How 8 Supplements Like Vitamin D and Omega-3 Interact with Medication

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Harmful effects from supplements account for approximately 23,000 emergency room (ER) visits each year, while adverse medication reactions result in 1.3 million ER visits annually.

And if supplements and certain medications are taken together, they can also cause a negative reactions. The side effects range widely from increasing or decreasing the medicinal effect or causing a toxic reaction. While it’s always important to consult a doctor before using medication, here are some examples of supplement and medication combinations that could cause health issues.

1. Omega-3

Omega-3 fatty acids, most commonly found in fish oil supplements, are used to mitigate heart disease, high blood pressure, and triglyceride reduction.

How Does Omega-3 Interfere With Medication?

Researchers believe that omega-3 has an antithrombotic effect, so taking it with anticoagulant or antiplatelet drugs can lead to an increased risk of bleeding. Along with that, research also suggests that high levels of omega-3 may also decrease the effectiveness of hormone-based birth control.

Read More: Is It Bad to Take Pills On an Empty Stomach?

2. St. John’s Wort

Taken for depression, ADHD, somatic symptom disorder, and menopausal symptoms, St. John’s wort can have some serious interactions with certain prescription medications. 

How Does St. John’s Wort Interfere With Medication?

St. John’s wort can raise serotonin levels in the brain and, if combined with certain antidepressants, could lead to a toxic level of serotonin. It’s best to seek the advice of a medical professional if using St. John’s wort for depression. 

When taken with digoxin (used to treat heart failure and heart rhythm issues), St. John’s wort can lower the effectiveness of the drug. The supplement can even reduce the effectiveness of oral contraceptives, which could lead to pregnancy. 

Read More: Strange Side Effects From Supplements and What You Need to Know

3. Vitamin D

Vitamin D is important for bone-building and maintenance. It also has antioxidant and anti-inflammatory properties.

How Does Vitamin D Interfere With Medication?

Vitamin D can interfere with medications such as Lipitor (and possibly other statins) by increasing the body’s vitamin D levels. Too much vitamin D can lead to dehydration and nausea and may cause kidney stones. 

Blood pressure medications such as calcium channel blockers can become less effective when combined with vitamin D, while thiazide diuretics — also used to lower blood pressure —  increases renal calcium resorption and can result in hypercalcemia when taken with vitamin D.

Read More: Everything You Need to Know About Vitamin D

4. Vitamin E

Vitamin E protects against damage from free radicals and clots and aids in immune function. 

How Does Vitamin E Interfere With Medication?

Taking vitamin E interferes with the absorption of the following drugs: tricyclic antidepressants, antipsychotic medication, Thorazine, and beta blockers. Experts also believe that taking vitamin E with aspirin or blood thinners like Warfarin can increase the risk of bleeding. Research indicates that vitamin E can decrease the effectiveness of few chemotherapy drugs (e.g. cyclosporin).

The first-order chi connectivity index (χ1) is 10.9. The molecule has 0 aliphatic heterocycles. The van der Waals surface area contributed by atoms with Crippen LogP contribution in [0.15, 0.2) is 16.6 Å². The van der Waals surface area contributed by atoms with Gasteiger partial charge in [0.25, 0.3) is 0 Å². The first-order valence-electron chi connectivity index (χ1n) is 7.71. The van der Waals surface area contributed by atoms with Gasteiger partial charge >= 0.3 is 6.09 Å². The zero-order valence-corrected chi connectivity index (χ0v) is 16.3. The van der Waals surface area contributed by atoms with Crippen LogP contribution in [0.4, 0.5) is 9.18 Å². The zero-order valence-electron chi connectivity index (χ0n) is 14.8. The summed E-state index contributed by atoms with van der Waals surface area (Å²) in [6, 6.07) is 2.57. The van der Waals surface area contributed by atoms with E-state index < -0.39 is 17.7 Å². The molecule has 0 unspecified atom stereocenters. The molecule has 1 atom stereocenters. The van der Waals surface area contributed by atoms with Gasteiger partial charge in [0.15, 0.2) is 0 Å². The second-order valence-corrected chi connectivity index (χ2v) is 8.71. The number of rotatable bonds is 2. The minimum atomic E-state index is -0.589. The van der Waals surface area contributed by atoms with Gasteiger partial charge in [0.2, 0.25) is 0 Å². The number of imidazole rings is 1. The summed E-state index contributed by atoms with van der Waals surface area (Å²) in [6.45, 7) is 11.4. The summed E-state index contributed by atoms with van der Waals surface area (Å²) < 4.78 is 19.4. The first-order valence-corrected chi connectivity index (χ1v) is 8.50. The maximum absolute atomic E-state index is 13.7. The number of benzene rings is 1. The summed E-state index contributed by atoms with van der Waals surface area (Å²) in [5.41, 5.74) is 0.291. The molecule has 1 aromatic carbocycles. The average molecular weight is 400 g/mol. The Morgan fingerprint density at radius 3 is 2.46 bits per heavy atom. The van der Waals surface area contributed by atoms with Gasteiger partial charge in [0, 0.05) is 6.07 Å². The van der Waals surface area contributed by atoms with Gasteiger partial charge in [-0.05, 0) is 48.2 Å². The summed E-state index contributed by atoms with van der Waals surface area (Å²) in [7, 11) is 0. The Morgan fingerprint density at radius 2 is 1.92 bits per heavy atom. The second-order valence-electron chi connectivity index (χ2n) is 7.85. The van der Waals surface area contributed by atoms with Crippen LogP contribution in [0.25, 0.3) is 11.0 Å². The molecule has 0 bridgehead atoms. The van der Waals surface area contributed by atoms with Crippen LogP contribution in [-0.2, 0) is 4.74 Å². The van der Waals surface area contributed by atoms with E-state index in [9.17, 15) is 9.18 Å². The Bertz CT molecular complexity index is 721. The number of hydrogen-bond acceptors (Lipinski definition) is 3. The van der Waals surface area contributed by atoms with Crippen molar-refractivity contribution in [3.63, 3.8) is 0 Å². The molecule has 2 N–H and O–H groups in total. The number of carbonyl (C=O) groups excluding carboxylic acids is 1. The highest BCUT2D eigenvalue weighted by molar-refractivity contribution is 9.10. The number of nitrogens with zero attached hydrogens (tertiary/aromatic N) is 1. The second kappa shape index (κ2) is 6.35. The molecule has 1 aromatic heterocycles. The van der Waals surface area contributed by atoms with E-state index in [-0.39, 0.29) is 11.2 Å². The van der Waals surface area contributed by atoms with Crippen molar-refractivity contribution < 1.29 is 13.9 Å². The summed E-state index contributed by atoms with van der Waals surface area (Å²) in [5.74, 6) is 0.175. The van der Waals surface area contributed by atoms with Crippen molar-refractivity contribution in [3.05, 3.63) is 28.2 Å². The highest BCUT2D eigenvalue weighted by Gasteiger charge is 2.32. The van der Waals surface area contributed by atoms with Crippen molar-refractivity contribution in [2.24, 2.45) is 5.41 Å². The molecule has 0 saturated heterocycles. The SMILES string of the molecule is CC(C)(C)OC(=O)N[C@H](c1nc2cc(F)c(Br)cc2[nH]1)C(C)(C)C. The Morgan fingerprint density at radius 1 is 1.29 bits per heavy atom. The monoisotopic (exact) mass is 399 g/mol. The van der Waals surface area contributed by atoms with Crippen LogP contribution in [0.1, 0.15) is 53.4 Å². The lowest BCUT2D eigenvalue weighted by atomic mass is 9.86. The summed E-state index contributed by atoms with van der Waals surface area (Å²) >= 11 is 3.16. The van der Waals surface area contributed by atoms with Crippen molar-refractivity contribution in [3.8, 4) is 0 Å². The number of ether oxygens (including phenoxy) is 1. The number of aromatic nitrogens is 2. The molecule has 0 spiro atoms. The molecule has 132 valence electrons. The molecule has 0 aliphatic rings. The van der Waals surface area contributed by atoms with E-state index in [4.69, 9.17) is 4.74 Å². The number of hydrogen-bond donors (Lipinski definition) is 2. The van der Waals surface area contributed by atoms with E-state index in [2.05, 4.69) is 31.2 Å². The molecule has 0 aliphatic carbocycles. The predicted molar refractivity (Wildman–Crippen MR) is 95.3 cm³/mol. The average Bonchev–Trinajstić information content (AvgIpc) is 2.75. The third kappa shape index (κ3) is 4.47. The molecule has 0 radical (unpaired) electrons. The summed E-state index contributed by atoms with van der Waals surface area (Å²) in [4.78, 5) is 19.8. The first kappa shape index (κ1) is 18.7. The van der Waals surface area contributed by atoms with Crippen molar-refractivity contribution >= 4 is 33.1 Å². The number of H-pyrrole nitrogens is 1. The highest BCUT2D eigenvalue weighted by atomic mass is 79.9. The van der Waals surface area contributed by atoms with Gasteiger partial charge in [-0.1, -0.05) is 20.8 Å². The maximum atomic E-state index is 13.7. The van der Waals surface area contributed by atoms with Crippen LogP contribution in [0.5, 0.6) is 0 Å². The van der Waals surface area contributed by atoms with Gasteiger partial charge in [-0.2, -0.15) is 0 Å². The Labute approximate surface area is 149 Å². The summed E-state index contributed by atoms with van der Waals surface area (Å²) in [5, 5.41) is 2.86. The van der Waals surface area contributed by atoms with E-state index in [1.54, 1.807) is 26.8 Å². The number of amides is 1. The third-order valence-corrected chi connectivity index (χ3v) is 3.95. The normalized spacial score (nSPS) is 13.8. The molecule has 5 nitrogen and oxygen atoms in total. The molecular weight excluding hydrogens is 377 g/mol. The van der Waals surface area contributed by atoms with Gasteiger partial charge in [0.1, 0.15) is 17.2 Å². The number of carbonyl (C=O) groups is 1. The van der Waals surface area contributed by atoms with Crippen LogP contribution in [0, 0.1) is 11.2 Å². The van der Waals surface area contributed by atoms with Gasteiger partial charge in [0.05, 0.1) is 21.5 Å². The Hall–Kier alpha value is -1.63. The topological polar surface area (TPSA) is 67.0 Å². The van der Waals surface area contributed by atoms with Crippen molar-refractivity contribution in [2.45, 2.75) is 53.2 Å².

Read More: They May Taste Good but are Gummy Vitamins Effective?

5. Vitamin K

This fat-soluble vitamin helps blood clotting and wound healing. There’s also increasing evidence that vitamin K supports bone health.

How Does Vitamin K Interfere With Medication?

According to medical professionals, vitamin K reduces the blood-thinning effect of anticoagulants (such as Warfarin). When taken with cephalosporin antibiotics, the body’s ability to absorb vitamin K is reduced.  

Read More: Do Multivitamins Work and How Do You Know If You Need One?

6. Calcium

Adequate calcium is needed for bone building and maintenance, as well as for muscle, heart, and nerve function.

How Does Calcium Interfere With Medication?

While we need calcium for our bone and muscle health, taking calcium supplements with medications such as quinolone and tetracycline antibiotics can reduce the body’s ability to absorb those medications. 

Researchers also found that taking calcium supplements with the heart medication digoxin can cause a toxic reaction.

Read More: Is Milk Bad for You? Here’s What the Science Says

7. Iron

Iron is a crucial component of hemoglobin and is also essential for making new blood cells and immune support.  

How Does Iron Interfere With Medications? 

Iron decreases the absorption of the following medications: bile acids sequestrants, Levodopa (taken for Parkinson’s disease), quinolone and tetracycline antibiotics, the thyroid replacement drug, levothyroxine, and (blood pressure lowering) ACE inhibitors.

Taking iron supplements and acid-reducing medicine together can impact iron absorption, leading to iron deficiency. 

Read More: Everything You Need to Know About Iron Supplements

8. Vitamin B12 

Vitamin B12 is needed for red blood cell formation and to support nerve cell function. It is also important for creating and regulating DNA

How Does Vitamin B12 Interfere With Medication?

The following medications lower the absorption of vitamin B12: Metformin (used for diabetes), colchicine (used to prevent/treat gout), and aminosalicylic acid (used for tuberculosis). This can lead to the body producing red blood cells that are either too large or non functioning.   

Research also suggests that taking vitamin B12 with acid reducers can result in low absorption rates of vitamin B12. 

Read More: Your Guide to B12 Supplements: Everything You Need to Know About Them

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